Endowed with a sense of independence that rivaled many of his contemporaries, John T. Wilder nevertheless typified the volunteer soldier of the American Civil War.
Born in the Catskill Mountains of New York, Wilder was descended from a long line of patriots. Both his grandfather and great grandfather fought in the War for Independence (the latter losing a leg at Bunker Hill) and his father took part in the War of 1812. But as westward expansion and the rise of industry proved to be the dominating forces of the early Nineteenth Century, the young Wilder was swept away. By age 19 he had left his home for Ohio where, penniless, he found work as a draftsman and later as an apprentice in a foundry in Columbus. Very intelligent, Wilder learned much during this time and in 1857 he established a foundry of his own in Greensburg, Indiana. By 1860 Wilder had become an inventor and expert in the field of hydraulics.
At the war’s outset in 1861, Wilder enlisted as a private in the First Indiana battery and—no doubt owing to his technical facility—was quickly elected captain. Two months later Indiana Governor Oliver P. Morton commissioned him the lieutenant colonel of the Seventeenth Indiana Infantry. By the spring of 1862, the inventor-turned-soldier would be leading the regiment into its first battle as its colonel. Following his baptism by fire at the Battle of Shiloh, Wilder received recognition from his superiors for his potential and was quickly given command of a brigade. Soon after Wilder began to demonstrate the strange brand of independence that would become the hallmark of his military career.
Stationed at Munfordville, Kentucky in September of 1862, Wilder found himself in command of a garrison of less than 2,000 as advanced elements of Gen. Braxton Bragg’s 25,000-man Army of the Mississippi made their way through the Bluegrass State. The town’s railroad bridge over the Green River made Munfordville a crucial transportation hub for both armies, and Wilder was determined to hold it. Late on September 13, 1862, Confederate Brigadier General James R. Chalmers demanded the garrison’s surrender. The Hoosier colonel responded that he and his men would “try fighting for a while.” Chalmers’s assault on the morning of the 14th was met with spirited resistance from Wilder’s men who inflicted 283 casualties on the Rebels, losing just 37 of their own number. Southern reinforcements, however, were streaming in by the score; the Federals, on the other hand, could only manage a handful of additional troops, totaling around 4,000 men. In the face of a growing enemy force and repeated entreaties to surrender, Wilder and his men realized they could not hold out for long. After midnight on September 17, a blindfolded Wilder was escorted into enemy lines to meet with his adversary, Munfordville native Maj. Gen. Simon Bolivar Buckner. He had come to ask the general’s advice. Sympathetic to the colonel’s plight, Buckner allowed Wilder to observe the Rebel positions facing his men. At the conclusion of this interview Wilder said, “Well, it seems to me that I ought to surrender.” The following morning, the entire Union garrison at Munfordville surrendered with full military honors. Wilder spent the next two months in a Confederate prison.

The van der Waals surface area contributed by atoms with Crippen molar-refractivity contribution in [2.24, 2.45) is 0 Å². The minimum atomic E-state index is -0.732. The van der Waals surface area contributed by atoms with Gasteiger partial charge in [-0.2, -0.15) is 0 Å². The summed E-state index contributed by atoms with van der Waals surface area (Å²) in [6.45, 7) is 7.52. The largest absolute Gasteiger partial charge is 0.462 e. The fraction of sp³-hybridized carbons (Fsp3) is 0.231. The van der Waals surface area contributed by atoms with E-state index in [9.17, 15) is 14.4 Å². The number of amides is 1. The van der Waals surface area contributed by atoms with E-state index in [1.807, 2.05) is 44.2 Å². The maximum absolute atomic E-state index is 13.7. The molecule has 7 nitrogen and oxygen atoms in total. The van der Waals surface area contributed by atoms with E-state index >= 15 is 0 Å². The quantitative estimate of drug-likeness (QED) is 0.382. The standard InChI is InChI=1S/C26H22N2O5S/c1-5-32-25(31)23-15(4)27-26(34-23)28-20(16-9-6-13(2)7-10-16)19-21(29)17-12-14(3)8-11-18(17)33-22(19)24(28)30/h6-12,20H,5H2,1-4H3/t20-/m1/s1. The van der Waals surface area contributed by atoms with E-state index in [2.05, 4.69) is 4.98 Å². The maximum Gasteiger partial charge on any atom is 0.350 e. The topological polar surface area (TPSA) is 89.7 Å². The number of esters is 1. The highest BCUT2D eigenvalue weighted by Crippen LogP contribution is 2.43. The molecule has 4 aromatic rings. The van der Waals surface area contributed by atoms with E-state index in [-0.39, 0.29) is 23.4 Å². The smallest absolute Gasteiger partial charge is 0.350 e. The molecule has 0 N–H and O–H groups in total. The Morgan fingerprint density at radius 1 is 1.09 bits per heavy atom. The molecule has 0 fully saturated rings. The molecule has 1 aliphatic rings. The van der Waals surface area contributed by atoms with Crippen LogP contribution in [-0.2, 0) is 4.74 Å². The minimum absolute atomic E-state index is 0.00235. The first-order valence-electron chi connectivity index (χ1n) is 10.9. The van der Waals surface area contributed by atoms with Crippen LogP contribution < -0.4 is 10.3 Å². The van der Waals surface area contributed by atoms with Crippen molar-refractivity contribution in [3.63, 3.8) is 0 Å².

When Wilder returned to his command at the end of 1862, it was clear that his stint in captivity had done little to diminish his audacity. In March of 1863, after his troops unanimously voted to adopt the Spencer repeating rifle, the colonel once again displayed his penchant for innovation—and his complete disregard for army red tape—by taking it upon himself to rearm his entire brigade with private funds loaned from Indiana bankers. At the same time, Wilder received permission to raid the Tennessee countryside for horses in order to reorganize his outfit as mounted infantry. Armed with state-of-the-art weapons and, now, mounted, Wilder’s four regiments became an integral instrument in the Army of the Cumberland’s 1863 campaigns, often on detached missions or in advance of the army.
During the June 1863 Tullahoma campaign Wilder’s men succeeded in driving Confederates from Hoover’s Gap, winning a key victory for Maj. Gen. William S. Rosecrans, and earning themselves the moniker “Wilder’s Lightning Brigade.” Later that summer, Wilder, reinforced by elements of Thomas Wood’s division, led a diversionary action in front of Chattanooga, and eventually captured the city. During the battle of Chickamauga that autumn, Wilder’s men proved themselves to be indispensable, first protecting the army’s flank at Alexander’s Bridge, then, on the second day of battle, launching a counterattack around then through “Bloody Pond.” For his performance at Chickamauga, XIV Corps commander Maj. Gen. George Thomas recommended that Wilder be promoted to brigadier general.
Though brevetted to brigadier general in August of 1864, ill health plagued Wilder during much of the war’s penultimate year and in October he resigned his commission. After the war, he eventually settled in Chattanooga and established an ironworks manufacturing iron and rails for the railroad industry. His prominence grew along with his business ventures, and he was elected the city’s mayor in 1871. In his twilight years he held a number of other political positions, among them commissioner of the Chickamauga and Chattanooga National Military Park. John T. Wilder died in Jacksonville, Florida at age 87. He is buried in Forest Hills Cemetery in Chattanooga.